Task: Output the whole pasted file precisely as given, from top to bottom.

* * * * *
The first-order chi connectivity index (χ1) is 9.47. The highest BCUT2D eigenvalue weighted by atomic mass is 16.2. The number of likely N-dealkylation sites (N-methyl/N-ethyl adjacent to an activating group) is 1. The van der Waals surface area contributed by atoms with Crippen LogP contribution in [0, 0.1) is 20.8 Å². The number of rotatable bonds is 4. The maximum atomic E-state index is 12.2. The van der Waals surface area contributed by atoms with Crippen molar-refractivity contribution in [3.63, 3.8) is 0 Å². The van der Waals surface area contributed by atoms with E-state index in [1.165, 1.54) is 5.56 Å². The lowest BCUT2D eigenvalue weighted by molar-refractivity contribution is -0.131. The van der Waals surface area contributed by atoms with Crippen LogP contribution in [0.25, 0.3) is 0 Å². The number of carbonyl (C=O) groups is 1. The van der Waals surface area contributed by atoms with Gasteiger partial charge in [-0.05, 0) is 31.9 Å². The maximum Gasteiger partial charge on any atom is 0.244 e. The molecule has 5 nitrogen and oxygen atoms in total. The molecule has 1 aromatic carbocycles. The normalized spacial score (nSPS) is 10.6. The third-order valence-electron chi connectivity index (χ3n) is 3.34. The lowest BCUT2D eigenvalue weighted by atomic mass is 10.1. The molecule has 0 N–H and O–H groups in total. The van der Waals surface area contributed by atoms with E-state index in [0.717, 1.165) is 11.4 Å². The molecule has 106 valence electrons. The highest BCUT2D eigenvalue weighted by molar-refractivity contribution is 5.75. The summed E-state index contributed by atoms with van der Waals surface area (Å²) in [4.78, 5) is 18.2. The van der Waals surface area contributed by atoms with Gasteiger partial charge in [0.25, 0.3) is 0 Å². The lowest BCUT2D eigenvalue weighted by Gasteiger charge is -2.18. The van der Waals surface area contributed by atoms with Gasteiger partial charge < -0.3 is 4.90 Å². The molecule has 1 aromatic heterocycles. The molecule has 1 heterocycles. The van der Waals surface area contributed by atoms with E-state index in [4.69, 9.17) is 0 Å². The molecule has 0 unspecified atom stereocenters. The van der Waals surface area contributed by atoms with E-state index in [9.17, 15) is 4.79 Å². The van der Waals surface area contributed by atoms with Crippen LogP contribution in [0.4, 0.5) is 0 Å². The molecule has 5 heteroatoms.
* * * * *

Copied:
The first-order chi connectivity index (χ1) is 9.47. The highest BCUT2D eigenvalue weighted by atomic mass is 16.2. The number of likely N-dealkylation sites (N-methyl/N-ethyl adjacent to an activating group) is 1. The van der Waals surface area contributed by atoms with Crippen LogP contribution in [0, 0.1) is 20.8 Å². The number of rotatable bonds is 4. The maximum atomic E-state index is 12.2. The van der Waals surface area contributed by atoms with Crippen molar-refractivity contribution in [3.63, 3.8) is 0 Å². The van der Waals surface area contributed by atoms with E-state index in [1.165, 1.54) is 5.56 Å². The lowest BCUT2D eigenvalue weighted by molar-refractivity contribution is -0.131. The van der Waals surface area contributed by atoms with Crippen LogP contribution in [0.25, 0.3) is 0 Å². The number of carbonyl (C=O) groups is 1. The van der Waals surface area contributed by atoms with Gasteiger partial charge in [-0.05, 0) is 31.9 Å². The maximum Gasteiger partial charge on any atom is 0.244 e. The molecule has 5 nitrogen and oxygen atoms in total. The molecule has 1 aromatic carbocycles. The normalized spacial score (nSPS) is 10.6. The third-order valence-electron chi connectivity index (χ3n) is 3.34. The lowest BCUT2D eigenvalue weighted by atomic mass is 10.1. The molecule has 0 N–H and O–H groups in total. The van der Waals surface area contributed by atoms with E-state index in [0.717, 1.165) is 11.4 Å². The molecule has 106 valence electrons. The highest BCUT2D eigenvalue weighted by molar-refractivity contribution is 5.75. The summed E-state index contributed by atoms with van der Waals surface area (Å²) in [4.78, 5) is 18.2. The van der Waals surface area contributed by atoms with Gasteiger partial charge in [0.25, 0.3) is 0 Å². The lowest BCUT2D eigenvalue weighted by Gasteiger charge is -2.18. The van der Waals surface area contributed by atoms with Gasteiger partial charge < -0.3 is 4.90 Å². The molecule has 1 aromatic heterocycles. The molecule has 1 heterocycles. The van der Waals surface area contributed by atoms with E-state index in [4.69, 9.17) is 0 Å². The molecule has 0 unspecified atom stereocenters. The van der Waals surface area contributed by atoms with E-state index in [9.17, 15) is 4.79 Å². The van der Waals surface area contributed by atoms with Crippen LogP contribution in [0.4, 0.5) is 0 Å². The molecule has 5 heteroatoms.